Tables 8 and 9, however, variety/soil combinations which Firm F does
not wish to consider may be eliminated. Of the seven varieties con-
sidered, Cl 49-198 is grown only on sand, which appears only in land
class 6. Only two varieties may be grown on custard apple, Cl 41-223 and
CP 57-603. Six varieties may be grown on standard muck. Therefore,
since standard muck is the soil of land class 2 through 5, there are 24
(4 x 6) such combinations. Adding the three combinations of variety and
land classes will hereafter be called options. The restrictions referred to
in item 6 of Table 10 are those necessary to reduce the 42 potential
variety/land class combinations to the 27 options previously described.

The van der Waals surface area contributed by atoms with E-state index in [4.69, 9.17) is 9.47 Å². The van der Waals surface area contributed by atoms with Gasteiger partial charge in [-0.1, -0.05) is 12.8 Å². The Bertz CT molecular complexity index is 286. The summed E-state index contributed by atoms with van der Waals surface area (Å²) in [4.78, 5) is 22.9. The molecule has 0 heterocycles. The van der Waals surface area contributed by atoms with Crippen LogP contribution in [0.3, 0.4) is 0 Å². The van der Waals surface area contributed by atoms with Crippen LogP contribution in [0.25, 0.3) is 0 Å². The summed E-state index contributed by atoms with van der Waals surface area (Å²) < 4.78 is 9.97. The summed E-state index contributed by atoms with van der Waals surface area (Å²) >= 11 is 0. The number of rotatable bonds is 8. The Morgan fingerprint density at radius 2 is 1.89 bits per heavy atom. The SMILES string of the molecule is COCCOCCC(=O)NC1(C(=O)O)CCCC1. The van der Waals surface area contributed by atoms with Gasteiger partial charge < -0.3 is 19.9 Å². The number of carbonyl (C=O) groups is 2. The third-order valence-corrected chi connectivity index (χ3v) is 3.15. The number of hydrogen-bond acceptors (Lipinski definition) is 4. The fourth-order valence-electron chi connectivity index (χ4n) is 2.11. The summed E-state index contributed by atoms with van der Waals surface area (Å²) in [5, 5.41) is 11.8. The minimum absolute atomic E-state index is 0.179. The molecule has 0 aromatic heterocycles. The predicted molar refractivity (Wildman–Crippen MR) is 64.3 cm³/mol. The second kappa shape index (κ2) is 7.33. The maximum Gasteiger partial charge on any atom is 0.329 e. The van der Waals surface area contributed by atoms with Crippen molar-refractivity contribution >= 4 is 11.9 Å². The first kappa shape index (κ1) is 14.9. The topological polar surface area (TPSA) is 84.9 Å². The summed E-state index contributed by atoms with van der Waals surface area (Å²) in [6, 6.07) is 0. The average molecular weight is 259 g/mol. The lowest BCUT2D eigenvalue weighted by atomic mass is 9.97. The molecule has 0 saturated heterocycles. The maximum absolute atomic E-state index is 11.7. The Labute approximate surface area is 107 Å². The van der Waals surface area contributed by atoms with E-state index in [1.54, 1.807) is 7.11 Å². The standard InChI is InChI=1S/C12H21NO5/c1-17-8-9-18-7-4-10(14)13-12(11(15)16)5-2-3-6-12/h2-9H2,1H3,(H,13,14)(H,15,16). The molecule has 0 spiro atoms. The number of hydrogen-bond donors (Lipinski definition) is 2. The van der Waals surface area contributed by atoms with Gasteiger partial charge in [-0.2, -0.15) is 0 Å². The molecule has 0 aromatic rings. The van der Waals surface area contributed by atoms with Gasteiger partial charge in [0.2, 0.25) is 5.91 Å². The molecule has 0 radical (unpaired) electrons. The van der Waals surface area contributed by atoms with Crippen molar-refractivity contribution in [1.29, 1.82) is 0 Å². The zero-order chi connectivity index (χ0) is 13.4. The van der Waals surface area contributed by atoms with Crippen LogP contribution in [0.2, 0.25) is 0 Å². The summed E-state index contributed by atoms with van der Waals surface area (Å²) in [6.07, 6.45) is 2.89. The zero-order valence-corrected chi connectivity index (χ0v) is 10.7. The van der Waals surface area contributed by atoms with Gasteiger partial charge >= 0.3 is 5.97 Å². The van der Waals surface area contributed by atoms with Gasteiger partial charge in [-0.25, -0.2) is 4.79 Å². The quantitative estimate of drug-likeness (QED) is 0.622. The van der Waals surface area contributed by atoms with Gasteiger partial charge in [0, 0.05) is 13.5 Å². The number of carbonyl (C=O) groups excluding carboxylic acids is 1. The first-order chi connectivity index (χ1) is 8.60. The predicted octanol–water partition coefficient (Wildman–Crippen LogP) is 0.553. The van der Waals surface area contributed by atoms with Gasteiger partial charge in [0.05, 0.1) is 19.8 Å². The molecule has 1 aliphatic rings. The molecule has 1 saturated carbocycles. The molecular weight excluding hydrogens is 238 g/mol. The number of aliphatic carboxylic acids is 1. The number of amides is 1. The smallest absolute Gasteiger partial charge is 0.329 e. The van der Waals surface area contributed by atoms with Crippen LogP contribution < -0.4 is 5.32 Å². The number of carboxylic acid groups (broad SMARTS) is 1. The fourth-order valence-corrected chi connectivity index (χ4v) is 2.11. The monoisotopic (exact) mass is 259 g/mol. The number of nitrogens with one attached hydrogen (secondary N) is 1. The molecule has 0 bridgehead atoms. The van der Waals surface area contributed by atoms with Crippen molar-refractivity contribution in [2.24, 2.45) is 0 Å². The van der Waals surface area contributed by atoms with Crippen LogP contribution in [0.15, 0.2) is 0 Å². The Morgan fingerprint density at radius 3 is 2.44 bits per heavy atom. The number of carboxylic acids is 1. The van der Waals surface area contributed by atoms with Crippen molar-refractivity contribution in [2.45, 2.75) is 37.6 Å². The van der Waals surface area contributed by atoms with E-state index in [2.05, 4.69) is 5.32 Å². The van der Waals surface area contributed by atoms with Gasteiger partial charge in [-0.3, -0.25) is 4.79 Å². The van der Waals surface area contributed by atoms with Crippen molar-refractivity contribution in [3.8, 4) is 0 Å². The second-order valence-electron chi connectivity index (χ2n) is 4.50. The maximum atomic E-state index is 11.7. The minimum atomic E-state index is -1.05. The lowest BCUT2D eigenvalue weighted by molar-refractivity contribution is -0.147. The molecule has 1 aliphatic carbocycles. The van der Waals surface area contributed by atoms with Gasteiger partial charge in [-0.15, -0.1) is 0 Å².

This reduces the number of activities from 3780 to 2430 (27 x 2 x 5 x 9).
In the formulation of the policy program, each of these activities is
restricted to be an integer variable. This is an immense problem with
respect to the integer programming algorithm because processing time
and, consequently, the cost of obtaining a solution increase geometrical-
ly rather than arithmetically with the number of activities considered.
For this reason, some simplifying techniques are introduced which make
it impossible to verify optimality. Therefore, the output of the policy
routine is considered only a "very good" feasible solution. Still it can
help to define reasonable challengers which set minimum standards to
which defenders may be compared.
In an acutal case, of course, it is the responsibility of the grower to
decide how much money to spend searching for appropriate challengers